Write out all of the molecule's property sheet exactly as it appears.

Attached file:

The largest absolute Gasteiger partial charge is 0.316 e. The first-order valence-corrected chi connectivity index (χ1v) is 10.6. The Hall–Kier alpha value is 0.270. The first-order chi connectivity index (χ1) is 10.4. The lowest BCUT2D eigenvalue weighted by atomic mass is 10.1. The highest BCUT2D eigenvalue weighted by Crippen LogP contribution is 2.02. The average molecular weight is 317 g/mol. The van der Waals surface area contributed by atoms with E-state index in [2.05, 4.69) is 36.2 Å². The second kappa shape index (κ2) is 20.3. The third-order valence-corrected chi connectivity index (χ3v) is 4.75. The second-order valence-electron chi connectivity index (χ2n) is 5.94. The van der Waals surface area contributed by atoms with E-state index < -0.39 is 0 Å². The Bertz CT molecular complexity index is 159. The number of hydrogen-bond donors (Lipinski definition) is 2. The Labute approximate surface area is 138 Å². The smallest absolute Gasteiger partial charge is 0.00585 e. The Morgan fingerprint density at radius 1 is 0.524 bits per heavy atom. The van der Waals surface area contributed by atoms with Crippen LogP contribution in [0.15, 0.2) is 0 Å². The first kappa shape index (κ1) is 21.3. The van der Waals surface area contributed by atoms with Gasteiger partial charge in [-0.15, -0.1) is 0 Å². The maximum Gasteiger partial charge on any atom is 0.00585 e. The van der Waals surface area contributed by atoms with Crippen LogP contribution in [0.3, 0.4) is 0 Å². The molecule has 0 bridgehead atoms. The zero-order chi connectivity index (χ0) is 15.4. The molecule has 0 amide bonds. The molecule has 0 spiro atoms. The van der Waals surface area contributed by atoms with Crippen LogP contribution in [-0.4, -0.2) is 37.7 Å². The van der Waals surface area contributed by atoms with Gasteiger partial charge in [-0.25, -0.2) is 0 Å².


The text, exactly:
The largest absolute Gasteiger partial charge is 0.316 e. The first-order valence-corrected chi connectivity index (χ1v) is 10.6. The Hall–Kier alpha value is 0.270. The first-order chi connectivity index (χ1) is 10.4. The lowest BCUT2D eigenvalue weighted by atomic mass is 10.1. The highest BCUT2D eigenvalue weighted by Crippen LogP contribution is 2.02. The average molecular weight is 317 g/mol. The van der Waals surface area contributed by atoms with E-state index in [2.05, 4.69) is 36.2 Å². The second kappa shape index (κ2) is 20.3. The third-order valence-corrected chi connectivity index (χ3v) is 4.75. The second-order valence-electron chi connectivity index (χ2n) is 5.94. The van der Waals surface area contributed by atoms with E-state index < -0.39 is 0 Å². The Bertz CT molecular complexity index is 159. The number of hydrogen-bond donors (Lipinski definition) is 2. The Labute approximate surface area is 138 Å². The smallest absolute Gasteiger partial charge is 0.00585 e. The Morgan fingerprint density at radius 1 is 0.524 bits per heavy atom. The van der Waals surface area contributed by atoms with Crippen LogP contribution in [0.15, 0.2) is 0 Å². The first kappa shape index (κ1) is 21.3. The van der Waals surface area contributed by atoms with Gasteiger partial charge in [-0.15, -0.1) is 0 Å². The maximum Gasteiger partial charge on any atom is 0.00585 e. The van der Waals surface area contributed by atoms with Crippen LogP contribution in [0.3, 0.4) is 0 Å². The molecule has 0 bridgehead atoms. The zero-order chi connectivity index (χ0) is 15.4. The molecule has 0 amide bonds. The molecule has 0 spiro atoms. The van der Waals surface area contributed by atoms with Crippen LogP contribution in [-0.4, -0.2) is 37.7 Å². The van der Waals surface area contributed by atoms with Gasteiger partial charge in [-0.25, -0.2) is 0 Å².